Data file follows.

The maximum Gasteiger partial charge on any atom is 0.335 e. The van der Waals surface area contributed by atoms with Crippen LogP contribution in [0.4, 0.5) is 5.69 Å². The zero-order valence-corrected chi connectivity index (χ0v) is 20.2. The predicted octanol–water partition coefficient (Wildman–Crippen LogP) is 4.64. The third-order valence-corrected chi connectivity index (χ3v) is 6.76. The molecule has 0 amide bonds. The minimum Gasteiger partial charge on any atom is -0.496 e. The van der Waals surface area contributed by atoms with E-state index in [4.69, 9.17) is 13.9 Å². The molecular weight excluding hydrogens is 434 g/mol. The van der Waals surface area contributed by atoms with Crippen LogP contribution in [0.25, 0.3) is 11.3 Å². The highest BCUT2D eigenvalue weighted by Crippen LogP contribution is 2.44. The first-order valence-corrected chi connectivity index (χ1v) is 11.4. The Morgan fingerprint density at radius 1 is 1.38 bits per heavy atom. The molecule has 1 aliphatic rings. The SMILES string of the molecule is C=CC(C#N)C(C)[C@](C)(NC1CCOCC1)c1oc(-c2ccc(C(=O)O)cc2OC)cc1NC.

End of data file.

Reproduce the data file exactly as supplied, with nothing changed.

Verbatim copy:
The maximum Gasteiger partial charge on any atom is 0.335 e. The van der Waals surface area contributed by atoms with Crippen LogP contribution in [0.4, 0.5) is 5.69 Å². The zero-order valence-corrected chi connectivity index (χ0v) is 20.2. The predicted octanol–water partition coefficient (Wildman–Crippen LogP) is 4.64. The third-order valence-corrected chi connectivity index (χ3v) is 6.76. The molecule has 0 amide bonds. The minimum Gasteiger partial charge on any atom is -0.496 e. The van der Waals surface area contributed by atoms with E-state index in [4.69, 9.17) is 13.9 Å². The molecular weight excluding hydrogens is 434 g/mol. The van der Waals surface area contributed by atoms with Crippen LogP contribution in [0.25, 0.3) is 11.3 Å². The highest BCUT2D eigenvalue weighted by Crippen LogP contribution is 2.44. The first-order valence-corrected chi connectivity index (χ1v) is 11.4. The Morgan fingerprint density at radius 1 is 1.38 bits per heavy atom. The molecule has 1 aliphatic rings. The SMILES string of the molecule is C=CC(C#N)C(C)[C@](C)(NC1CCOCC1)c1oc(-c2ccc(C(=O)O)cc2OC)cc1NC.